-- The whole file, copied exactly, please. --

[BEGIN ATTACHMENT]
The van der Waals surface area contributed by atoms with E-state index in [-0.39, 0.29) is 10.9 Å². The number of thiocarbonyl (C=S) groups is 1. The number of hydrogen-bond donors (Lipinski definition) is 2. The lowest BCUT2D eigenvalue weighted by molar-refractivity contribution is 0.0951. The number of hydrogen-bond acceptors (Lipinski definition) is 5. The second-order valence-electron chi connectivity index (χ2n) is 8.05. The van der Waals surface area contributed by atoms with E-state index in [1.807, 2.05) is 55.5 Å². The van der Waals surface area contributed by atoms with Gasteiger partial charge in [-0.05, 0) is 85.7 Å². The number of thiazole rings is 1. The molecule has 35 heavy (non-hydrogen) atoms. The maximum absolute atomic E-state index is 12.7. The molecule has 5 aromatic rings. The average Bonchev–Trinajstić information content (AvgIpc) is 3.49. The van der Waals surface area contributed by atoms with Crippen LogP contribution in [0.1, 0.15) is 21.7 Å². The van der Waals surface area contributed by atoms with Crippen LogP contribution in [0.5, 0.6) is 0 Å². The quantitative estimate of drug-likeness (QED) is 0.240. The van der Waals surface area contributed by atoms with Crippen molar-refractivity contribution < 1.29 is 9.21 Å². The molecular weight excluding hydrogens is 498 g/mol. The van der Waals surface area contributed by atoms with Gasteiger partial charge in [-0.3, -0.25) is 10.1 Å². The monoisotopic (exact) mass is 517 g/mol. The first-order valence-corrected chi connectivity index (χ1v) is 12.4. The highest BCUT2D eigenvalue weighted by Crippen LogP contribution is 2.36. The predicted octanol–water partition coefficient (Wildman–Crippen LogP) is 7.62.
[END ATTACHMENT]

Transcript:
The van der Waals surface area contributed by atoms with E-state index in [-0.39, 0.29) is 10.9 Å². The number of thiocarbonyl (C=S) groups is 1. The number of hydrogen-bond donors (Lipinski definition) is 2. The lowest BCUT2D eigenvalue weighted by molar-refractivity contribution is 0.0951. The number of hydrogen-bond acceptors (Lipinski definition) is 5. The second-order valence-electron chi connectivity index (χ2n) is 8.05. The van der Waals surface area contributed by atoms with E-state index in [1.807, 2.05) is 55.5 Å². The van der Waals surface area contributed by atoms with Gasteiger partial charge in [-0.05, 0) is 85.7 Å². The number of thiazole rings is 1. The molecule has 35 heavy (non-hydrogen) atoms. The maximum absolute atomic E-state index is 12.7. The molecule has 5 aromatic rings. The average Bonchev–Trinajstić information content (AvgIpc) is 3.49. The van der Waals surface area contributed by atoms with Crippen LogP contribution in [0.1, 0.15) is 21.7 Å². The van der Waals surface area contributed by atoms with Crippen LogP contribution in [0.5, 0.6) is 0 Å². The quantitative estimate of drug-likeness (QED) is 0.240. The van der Waals surface area contributed by atoms with Crippen molar-refractivity contribution < 1.29 is 9.21 Å². The molecular weight excluding hydrogens is 498 g/mol. The van der Waals surface area contributed by atoms with Gasteiger partial charge in [-0.3, -0.25) is 10.1 Å². The monoisotopic (exact) mass is 517 g/mol. The first-order valence-corrected chi connectivity index (χ1v) is 12.4. The highest BCUT2D eigenvalue weighted by Crippen LogP contribution is 2.36. The predicted octanol–water partition coefficient (Wildman–Crippen LogP) is 7.62.